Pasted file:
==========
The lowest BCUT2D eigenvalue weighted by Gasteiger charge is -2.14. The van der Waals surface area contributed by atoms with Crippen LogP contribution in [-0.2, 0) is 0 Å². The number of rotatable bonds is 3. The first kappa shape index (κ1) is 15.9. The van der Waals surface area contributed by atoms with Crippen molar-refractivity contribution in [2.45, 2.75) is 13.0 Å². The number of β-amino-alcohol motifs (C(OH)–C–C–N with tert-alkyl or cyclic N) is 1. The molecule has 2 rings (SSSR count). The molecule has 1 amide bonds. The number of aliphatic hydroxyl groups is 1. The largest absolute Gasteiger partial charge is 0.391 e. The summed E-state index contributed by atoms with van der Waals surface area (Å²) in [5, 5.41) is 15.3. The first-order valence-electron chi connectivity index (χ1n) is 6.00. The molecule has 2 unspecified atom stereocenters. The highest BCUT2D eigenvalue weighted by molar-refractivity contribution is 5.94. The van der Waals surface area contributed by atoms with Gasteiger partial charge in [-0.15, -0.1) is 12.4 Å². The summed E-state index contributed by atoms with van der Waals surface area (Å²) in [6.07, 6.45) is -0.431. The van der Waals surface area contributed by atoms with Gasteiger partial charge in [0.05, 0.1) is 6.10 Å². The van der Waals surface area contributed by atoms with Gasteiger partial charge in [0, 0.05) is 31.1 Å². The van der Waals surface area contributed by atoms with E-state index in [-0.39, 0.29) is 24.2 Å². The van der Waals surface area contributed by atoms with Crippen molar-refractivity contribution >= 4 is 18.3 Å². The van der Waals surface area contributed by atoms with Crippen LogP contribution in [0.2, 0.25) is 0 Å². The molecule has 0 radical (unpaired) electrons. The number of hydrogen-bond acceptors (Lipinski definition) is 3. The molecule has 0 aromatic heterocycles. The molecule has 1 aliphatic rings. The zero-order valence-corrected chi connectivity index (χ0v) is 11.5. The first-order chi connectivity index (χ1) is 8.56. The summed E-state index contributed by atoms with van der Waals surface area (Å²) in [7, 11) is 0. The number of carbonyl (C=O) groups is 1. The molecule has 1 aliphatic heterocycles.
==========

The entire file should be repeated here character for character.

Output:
The lowest BCUT2D eigenvalue weighted by Gasteiger charge is -2.14. The van der Waals surface area contributed by atoms with Crippen LogP contribution in [-0.2, 0) is 0 Å². The number of rotatable bonds is 3. The first kappa shape index (κ1) is 15.9. The van der Waals surface area contributed by atoms with Crippen molar-refractivity contribution in [2.45, 2.75) is 13.0 Å². The number of β-amino-alcohol motifs (C(OH)–C–C–N with tert-alkyl or cyclic N) is 1. The molecule has 2 rings (SSSR count). The molecule has 1 amide bonds. The number of aliphatic hydroxyl groups is 1. The largest absolute Gasteiger partial charge is 0.391 e. The summed E-state index contributed by atoms with van der Waals surface area (Å²) in [5, 5.41) is 15.3. The first-order valence-electron chi connectivity index (χ1n) is 6.00. The molecule has 2 unspecified atom stereocenters. The highest BCUT2D eigenvalue weighted by molar-refractivity contribution is 5.94. The van der Waals surface area contributed by atoms with Gasteiger partial charge in [-0.15, -0.1) is 12.4 Å². The summed E-state index contributed by atoms with van der Waals surface area (Å²) in [6.07, 6.45) is -0.431. The van der Waals surface area contributed by atoms with Gasteiger partial charge in [0.05, 0.1) is 6.10 Å². The van der Waals surface area contributed by atoms with Gasteiger partial charge in [0, 0.05) is 31.1 Å². The van der Waals surface area contributed by atoms with E-state index in [-0.39, 0.29) is 24.2 Å². The van der Waals surface area contributed by atoms with Crippen molar-refractivity contribution >= 4 is 18.3 Å². The van der Waals surface area contributed by atoms with Crippen LogP contribution in [0.2, 0.25) is 0 Å². The molecule has 0 radical (unpaired) electrons. The number of hydrogen-bond acceptors (Lipinski definition) is 3. The molecule has 0 aromatic heterocycles. The molecule has 1 aliphatic rings. The zero-order valence-corrected chi connectivity index (χ0v) is 11.5. The first-order chi connectivity index (χ1) is 8.56. The summed E-state index contributed by atoms with van der Waals surface area (Å²) in [7, 11) is 0. The number of carbonyl (C=O) groups is 1. The molecule has 1 aliphatic heterocycles.